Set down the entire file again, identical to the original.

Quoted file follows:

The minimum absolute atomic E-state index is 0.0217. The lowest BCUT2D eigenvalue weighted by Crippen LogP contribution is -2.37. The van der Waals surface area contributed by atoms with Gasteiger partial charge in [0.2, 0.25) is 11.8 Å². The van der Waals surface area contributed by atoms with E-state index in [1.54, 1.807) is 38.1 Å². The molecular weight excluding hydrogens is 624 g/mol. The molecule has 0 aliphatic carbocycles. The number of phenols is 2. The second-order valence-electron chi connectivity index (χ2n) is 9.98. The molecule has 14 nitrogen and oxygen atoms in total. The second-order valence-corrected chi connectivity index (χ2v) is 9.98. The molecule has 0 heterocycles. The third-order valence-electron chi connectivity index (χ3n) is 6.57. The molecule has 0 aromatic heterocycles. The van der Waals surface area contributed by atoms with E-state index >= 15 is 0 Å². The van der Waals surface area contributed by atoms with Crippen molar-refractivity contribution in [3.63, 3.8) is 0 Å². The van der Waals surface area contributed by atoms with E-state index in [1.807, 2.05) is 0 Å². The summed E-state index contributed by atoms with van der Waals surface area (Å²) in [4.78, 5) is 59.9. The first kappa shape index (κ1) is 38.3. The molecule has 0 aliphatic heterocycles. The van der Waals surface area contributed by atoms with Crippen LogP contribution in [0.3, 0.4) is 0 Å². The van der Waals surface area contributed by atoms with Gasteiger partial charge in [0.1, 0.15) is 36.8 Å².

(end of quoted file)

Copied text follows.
The minimum absolute atomic E-state index is 0.0217. The lowest BCUT2D eigenvalue weighted by Crippen LogP contribution is -2.37. The van der Waals surface area contributed by atoms with Gasteiger partial charge in [0.2, 0.25) is 11.8 Å². The van der Waals surface area contributed by atoms with E-state index in [1.54, 1.807) is 38.1 Å². The molecular weight excluding hydrogens is 624 g/mol. The molecule has 0 aliphatic carbocycles. The number of phenols is 2. The second-order valence-electron chi connectivity index (χ2n) is 9.98. The molecule has 14 nitrogen and oxygen atoms in total. The second-order valence-corrected chi connectivity index (χ2v) is 9.98. The molecule has 0 heterocycles. The third-order valence-electron chi connectivity index (χ3n) is 6.57. The molecule has 0 aromatic heterocycles. The van der Waals surface area contributed by atoms with E-state index >= 15 is 0 Å². The van der Waals surface area contributed by atoms with Crippen molar-refractivity contribution in [3.63, 3.8) is 0 Å². The van der Waals surface area contributed by atoms with E-state index in [1.807, 2.05) is 0 Å². The summed E-state index contributed by atoms with van der Waals surface area (Å²) in [4.78, 5) is 59.9. The first kappa shape index (κ1) is 38.3. The molecule has 0 aliphatic heterocycles. The van der Waals surface area contributed by atoms with Crippen LogP contribution in [0.3, 0.4) is 0 Å². The van der Waals surface area contributed by atoms with Gasteiger partial charge in [0.1, 0.15) is 36.8 Å².